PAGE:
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Gran Museo del Maya

Interested in Mayan culture, history and life?  And maybe visiting nearby antiquities?  Then make your way (taxi, or the bus worked fine too) a few miles out of town to the new Gran Museo del Mundo Maya.  It is a substantial, well organized place and will take you half a day.


The Heart of Merida

All the above are well worth visiting and laced between them are cafes and the odd bar (which are also worth visiting!).  We happened to be there on a night when the USA,  was playing Mexico in Mexico City at soccer.  We had the pleasure of viewing it, amongst a band of enthusiastic and friendly locals.

There are so many places to eat all day, so simply test a few….I enjoyed everyone  (but then I am just happy to visit mid ranged, local places with things I sometimes don’t understand what they are, on the Menu).

We came across some activities on the Plaza which take place regularly (and are free!).  Just ask the Tourist Office for times:

  • A light show in the evening light up the Casa de Montejo
  • At weekends they often close part of the Plaza and dancers perform the traditional Yucatan moves in their local Mayan outfits
  • There is a regular guided walk, in English, highlighting the history of the surrounds

Merida is the antidote to the beach

It’s about 4 hours from Cancun, inland, in the Yucatan.  Even though Merida has a tourist industry because of the buildings, cafes, museums and colonial feel to it, Merida is essentially a sizeable regional center.

The joys of Merida are its narrow streets, and squares.  First founded by a Spanish chap called Franciso de Montejo in the mid 1500’s.  Nowadays he is memorialized by a popular local bottled beer!  The pride of place is Plaza Grande and I’d advise staying in one of the various places near there.  That is the cultural and leisure  heart  of the city. Surrounding the Plaza is the magnificent cathedral, the mansion of Casa de Montejo the Palacio Municipal (which housed the Tourist Office).  Which you can visit and is an opportunity to get inside a colonial building.  Next to the cathedral is the Contemporary Art Museum (there were several smaller ones too I noticed).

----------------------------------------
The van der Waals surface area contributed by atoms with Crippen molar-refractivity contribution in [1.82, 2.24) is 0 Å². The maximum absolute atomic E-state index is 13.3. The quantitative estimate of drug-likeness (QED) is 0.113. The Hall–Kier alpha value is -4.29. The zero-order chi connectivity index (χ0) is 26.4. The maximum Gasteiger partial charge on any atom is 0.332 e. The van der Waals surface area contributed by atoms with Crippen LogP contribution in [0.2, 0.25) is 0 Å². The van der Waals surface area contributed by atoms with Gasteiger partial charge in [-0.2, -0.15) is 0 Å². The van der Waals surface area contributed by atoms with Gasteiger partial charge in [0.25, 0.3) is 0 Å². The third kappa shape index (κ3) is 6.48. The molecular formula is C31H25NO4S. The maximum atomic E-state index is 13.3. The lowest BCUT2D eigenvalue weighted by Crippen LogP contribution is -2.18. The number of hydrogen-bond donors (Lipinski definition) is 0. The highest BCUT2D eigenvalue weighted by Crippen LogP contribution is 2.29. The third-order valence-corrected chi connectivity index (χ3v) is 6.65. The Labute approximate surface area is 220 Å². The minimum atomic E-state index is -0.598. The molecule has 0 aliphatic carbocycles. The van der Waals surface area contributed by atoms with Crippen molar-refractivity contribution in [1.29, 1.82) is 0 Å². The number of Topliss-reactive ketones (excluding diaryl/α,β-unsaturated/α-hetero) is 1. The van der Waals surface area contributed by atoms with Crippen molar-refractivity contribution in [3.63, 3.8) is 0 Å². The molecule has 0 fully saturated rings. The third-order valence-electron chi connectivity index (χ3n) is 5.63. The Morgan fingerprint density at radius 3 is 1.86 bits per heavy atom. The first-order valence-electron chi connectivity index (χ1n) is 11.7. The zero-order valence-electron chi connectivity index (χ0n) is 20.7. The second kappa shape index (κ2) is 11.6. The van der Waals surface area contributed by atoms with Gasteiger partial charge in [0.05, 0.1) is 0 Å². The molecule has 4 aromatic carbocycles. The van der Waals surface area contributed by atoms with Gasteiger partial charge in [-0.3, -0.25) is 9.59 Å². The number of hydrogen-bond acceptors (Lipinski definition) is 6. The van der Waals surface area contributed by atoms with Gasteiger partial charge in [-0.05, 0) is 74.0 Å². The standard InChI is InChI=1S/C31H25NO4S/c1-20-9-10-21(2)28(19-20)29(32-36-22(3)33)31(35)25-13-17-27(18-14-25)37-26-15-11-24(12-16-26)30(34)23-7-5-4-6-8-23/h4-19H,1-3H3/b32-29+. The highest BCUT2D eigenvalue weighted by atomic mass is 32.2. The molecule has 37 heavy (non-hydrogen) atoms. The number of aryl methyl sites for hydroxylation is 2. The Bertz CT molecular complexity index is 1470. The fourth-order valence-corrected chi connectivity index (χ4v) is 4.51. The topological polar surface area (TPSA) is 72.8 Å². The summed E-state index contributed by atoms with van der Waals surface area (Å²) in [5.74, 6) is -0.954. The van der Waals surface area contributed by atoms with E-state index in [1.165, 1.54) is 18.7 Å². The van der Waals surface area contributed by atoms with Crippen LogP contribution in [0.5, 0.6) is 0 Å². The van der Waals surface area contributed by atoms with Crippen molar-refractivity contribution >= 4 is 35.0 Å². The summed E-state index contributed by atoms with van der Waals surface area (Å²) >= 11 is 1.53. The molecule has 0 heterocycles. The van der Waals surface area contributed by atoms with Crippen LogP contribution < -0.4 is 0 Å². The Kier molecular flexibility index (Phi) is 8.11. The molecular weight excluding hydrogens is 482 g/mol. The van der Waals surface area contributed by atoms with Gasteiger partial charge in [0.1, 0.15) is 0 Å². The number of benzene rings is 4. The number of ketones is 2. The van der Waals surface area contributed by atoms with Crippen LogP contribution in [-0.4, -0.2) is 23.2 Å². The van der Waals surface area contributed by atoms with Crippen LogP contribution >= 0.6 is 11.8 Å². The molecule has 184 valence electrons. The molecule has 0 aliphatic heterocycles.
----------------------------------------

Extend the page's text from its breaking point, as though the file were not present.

Beyond Merida

Ever one to explore beyond the city one day we took a regular bus to the little town of Progresso..   45 minutes away.  A small seaside town with a very, very long pier.  Which periodically has cruise liners dock (fortunately none there when I was there and so the town was easy and pleasant to explore).

One day we rented a small car, for around $25..  This enabled us to visit Uxmal and the various small sites on the Ruta Puc.  Practically.  Apart from getting slightly lost getting out of seemingly, signless Merida.  The driving was easy and pleasant with good roads and little traffic.

We left at 5.30am and thus was at Uxmal when the gate opened at 8am (after having had time for a coffee too).  This was a great move:

  • The temperature was ideal
  • We had the place to ourselves – by the time we left 3 hours later the first coaches had arrived and were hurrying folk around
  • (I’ve not been to Chichen Itza but hear that can be mobbed in the peak as it is much nearer to the Cancun resorts)
  • Uxmal is the honey pot. Everyone goes there, the nearby smaller sights were pretty well deserted.  Wonderful to have such old and atmospheric locations to yourself!
  • Uxmal is remarkable, well kept and over a wide area in the semi forest.  Definitely worth the, not inconsiderable effort, whatever your level of interest.  We also ran across the Chocolate Museum (apparently lots of the worlds cocoa used to be grown there, nowadays it comes from places like The Ivory Coast).my rule of not driving in the dark in unfamiliar places.

Getting to Merida?

  • The Merida airport has a small handful of flights from the US coming to the delightfully tiny airport. But I came from Mexico City on the Mexican low cost carrier    My expectations were low but, with new aircraft, free service on board, civilized loading, it compares very well to the likes of Ryanair to me. You can book Interjet  here
  • I’d decided for the return to get to Cancun Airport and take a non stop flight back to Newark, so I planned on taking a coach. Mexico has no passenger rail service left but does have a network of longer distance coaches.  I used Ado, booked tickets a day in advance and travelled on a nice, modern, well driven coach.  Seems like there is a range of good and high class luxury coaches operating across Mexico; they seem well regulated and good value.  I’d certainly do that again.
  • Note : having been used to the excellent and well priced food of the interior of the Yucatan it came as shock to get London prices at Cancun Airport.
  • *Note Feb 2024.  The Tren Maya has started operating from Merida to Cancun.
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